The White Stuff – How Snow is Made Indoors
Fresh & falling, morning corduroy or waist deep powder; snow is a ‘hot’ topic whether you’re a skier or a snowboarder, seasonaire or holiday maker.
Snow conditions are not always the make or break of a mountain ski or snowboard holiday; plenty of fun can be had on blue bird day with only a light snow covering, or a white-out complete with heavy snowfall and endless powder laps. That said, knowing the snow forecast can help you find the sweet spots during your day on the hill.
But, mountain snow forecasts provide no guarantees of snowfall, and they can’t tell you which pistes will already be heavily tracked before you reach them, or whether there’s too much or too little snow to optimise your enjoyment. With all the variables and personal preferences, guaranteeing mountain snow conditions to suit everyone is just about as simple as night skiing without the floodlights.
Therefore, it comes as no surprise that making and maintaining snow indoors is no easy run either. Luckily, indoor centre’s like The Snow Centre have a bunch of experienced snow experts making the white stuff through the night.
How Snow is Made Indoors?
Just like on the mountains, indoor snow is made using a cold environment, water and air. At The Snow Centre Hemel Hempstead a cold environment is created in what’s known as the ‘ski box’, an enclosed area around The Snow Centre’s slopes. In some ways, the ski box is a bit like a giant fridge, which is why ski and snowboard slang has evolved the use of terms like ‘fridge kids’, to refer to kids that regularly ski or snowboard at an indoor, real snow slope.
The snow making at the Hemel Hempstead slope, requires water, air, temperature control, timing, a large water tank and pump, 8 powerful snow guns mounted on the gantry, 2 portable guns and a ‘snow’ load of knowledge and experience to get it right.
Unlike the snowflakes that fall to the ground in a mountain ski area, indoor centres make snow crystals. In the mountains, crystals are found in the clouds before they turn to snowflakes, these pure crystals are also what falls on The Snow Centre’s Slopes at night. It takes 10 snow guns running for 4 hours to create 2mm of snow spread evenly over The Snow Centre’s slopes. With the snow laying half a metre thick – there’s a lot of snow making to do!
How is the Snow Maintained?
To keep ‘the fridge’ or ‘ski box’ cold, 30,000 litres of anti-freeze is cooled in 2 large chillers and pumped under the slopes and into the area up on the gantry (a walkway that runs along the ceiling). Because the underfloor coolant keeps the snow cold, the air temperature can be kept at -2 degrees during daytime skiing; this is a lot more agreeable than the night time snow making chill of -6 degrees.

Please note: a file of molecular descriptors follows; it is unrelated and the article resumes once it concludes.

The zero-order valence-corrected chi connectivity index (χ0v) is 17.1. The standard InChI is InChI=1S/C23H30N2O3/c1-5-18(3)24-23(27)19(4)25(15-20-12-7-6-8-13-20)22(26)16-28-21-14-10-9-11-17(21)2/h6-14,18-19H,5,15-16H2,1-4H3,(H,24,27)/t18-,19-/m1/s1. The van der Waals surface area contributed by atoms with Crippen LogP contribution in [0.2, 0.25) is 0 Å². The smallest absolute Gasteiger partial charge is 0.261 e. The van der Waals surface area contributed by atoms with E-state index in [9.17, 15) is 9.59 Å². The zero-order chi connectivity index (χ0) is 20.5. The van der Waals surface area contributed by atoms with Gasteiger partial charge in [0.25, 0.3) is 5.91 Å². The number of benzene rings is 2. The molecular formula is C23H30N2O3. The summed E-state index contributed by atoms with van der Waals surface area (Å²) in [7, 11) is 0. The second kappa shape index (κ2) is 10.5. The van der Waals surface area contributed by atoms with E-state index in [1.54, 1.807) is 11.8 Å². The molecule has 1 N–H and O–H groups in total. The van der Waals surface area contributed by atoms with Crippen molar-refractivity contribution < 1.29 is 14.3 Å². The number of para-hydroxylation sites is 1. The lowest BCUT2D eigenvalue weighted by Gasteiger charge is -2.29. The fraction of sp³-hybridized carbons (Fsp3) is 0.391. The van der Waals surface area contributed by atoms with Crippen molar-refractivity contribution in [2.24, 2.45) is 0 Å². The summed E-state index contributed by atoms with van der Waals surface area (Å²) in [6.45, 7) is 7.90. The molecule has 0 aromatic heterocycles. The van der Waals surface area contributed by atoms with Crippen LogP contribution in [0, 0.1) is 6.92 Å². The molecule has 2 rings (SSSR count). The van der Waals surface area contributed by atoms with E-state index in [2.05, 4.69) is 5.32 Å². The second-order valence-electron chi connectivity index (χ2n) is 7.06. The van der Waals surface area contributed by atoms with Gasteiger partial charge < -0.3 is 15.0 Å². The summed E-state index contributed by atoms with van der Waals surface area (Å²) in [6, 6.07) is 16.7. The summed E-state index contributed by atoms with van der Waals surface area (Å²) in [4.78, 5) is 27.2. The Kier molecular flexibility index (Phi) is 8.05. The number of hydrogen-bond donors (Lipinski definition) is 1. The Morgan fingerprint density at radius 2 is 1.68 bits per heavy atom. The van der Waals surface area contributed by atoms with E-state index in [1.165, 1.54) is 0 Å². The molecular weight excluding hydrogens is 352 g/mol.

As The Snow Centre is open all year round, there’s no time for ‘old’ snow to melt; so to maintain good quality conditions the old stuff must be removed regularly. Snow becomes ‘old’ when it’s skied or groomed often by the piste basher; which causes the snow to break down, become soft and sugary and more importantly becomes less fun for Snowsports lovers.
Most of us want to ski the best snow possible, so you will be pleased to know, protecting the snow quality is a huge priority for The Snow Centre Team. It's also the reason why after night time grooming the snow is left to settle for at least 6 hours so it can go hard again.
Who Makes the Snow & When?
If you’ve ever wondered WHO makes the white stuff on The Snow Centre’s indoor slopes - you should be sure to meet ‘keeper of the snow’ David Wilkinson and his Team.
David’s team consists of ‘slope groomers’, who drive the piste basher and remove old snow from the slope. They are experts in making and maintaining indoor snow. Working through the night to ensure the rest of us can have fun on the slopes during the day, the snow maker’s role varies depending on how busy the slope has been, and what sessions have taken place on the slope.
With different slope activity impacting the snow in different ways, the slope will require more or less snow making, longer or shorter periods for the snow to fall and settle, and greater or reduced removal of snow from one day to the next. The snow making role is reactive as well as proactive!
For more information on snow conditions at The Snow Centre take a look at the 7 day forecast.